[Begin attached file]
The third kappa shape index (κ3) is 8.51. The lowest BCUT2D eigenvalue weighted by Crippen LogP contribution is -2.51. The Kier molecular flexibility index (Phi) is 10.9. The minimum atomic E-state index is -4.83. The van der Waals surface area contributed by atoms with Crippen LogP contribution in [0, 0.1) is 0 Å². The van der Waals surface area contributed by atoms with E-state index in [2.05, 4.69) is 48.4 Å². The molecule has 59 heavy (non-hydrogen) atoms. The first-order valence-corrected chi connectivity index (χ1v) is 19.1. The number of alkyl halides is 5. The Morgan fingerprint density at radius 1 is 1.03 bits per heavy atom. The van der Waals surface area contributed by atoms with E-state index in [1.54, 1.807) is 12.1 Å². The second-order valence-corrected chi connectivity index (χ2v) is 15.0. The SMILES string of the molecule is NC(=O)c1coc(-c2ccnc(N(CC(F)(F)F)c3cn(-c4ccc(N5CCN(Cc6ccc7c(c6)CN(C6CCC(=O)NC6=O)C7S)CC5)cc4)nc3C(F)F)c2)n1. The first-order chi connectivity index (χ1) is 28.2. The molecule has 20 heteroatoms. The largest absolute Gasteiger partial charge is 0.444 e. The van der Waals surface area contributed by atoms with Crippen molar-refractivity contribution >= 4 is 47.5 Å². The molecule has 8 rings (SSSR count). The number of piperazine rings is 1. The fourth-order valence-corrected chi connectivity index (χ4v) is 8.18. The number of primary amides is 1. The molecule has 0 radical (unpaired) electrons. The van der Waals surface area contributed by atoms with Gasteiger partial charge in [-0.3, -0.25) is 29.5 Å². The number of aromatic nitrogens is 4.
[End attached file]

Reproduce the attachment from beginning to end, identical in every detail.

The third kappa shape index (κ3) is 8.51. The lowest BCUT2D eigenvalue weighted by Crippen LogP contribution is -2.51. The Kier molecular flexibility index (Phi) is 10.9. The minimum atomic E-state index is -4.83. The van der Waals surface area contributed by atoms with Crippen LogP contribution in [0, 0.1) is 0 Å². The van der Waals surface area contributed by atoms with E-state index in [2.05, 4.69) is 48.4 Å². The molecule has 59 heavy (non-hydrogen) atoms. The first-order valence-corrected chi connectivity index (χ1v) is 19.1. The number of alkyl halides is 5. The Morgan fingerprint density at radius 1 is 1.03 bits per heavy atom. The van der Waals surface area contributed by atoms with E-state index in [1.54, 1.807) is 12.1 Å². The second-order valence-corrected chi connectivity index (χ2v) is 15.0. The SMILES string of the molecule is NC(=O)c1coc(-c2ccnc(N(CC(F)(F)F)c3cn(-c4ccc(N5CCN(Cc6ccc7c(c6)CN(C6CCC(=O)NC6=O)C7S)CC5)cc4)nc3C(F)F)c2)n1. The first-order chi connectivity index (χ1) is 28.2. The molecule has 20 heteroatoms. The largest absolute Gasteiger partial charge is 0.444 e. The van der Waals surface area contributed by atoms with Crippen molar-refractivity contribution >= 4 is 47.5 Å². The molecule has 8 rings (SSSR count). The number of piperazine rings is 1. The fourth-order valence-corrected chi connectivity index (χ4v) is 8.18. The number of primary amides is 1. The molecule has 0 radical (unpaired) electrons. The van der Waals surface area contributed by atoms with Gasteiger partial charge in [-0.3, -0.25) is 29.5 Å². The number of aromatic nitrogens is 4.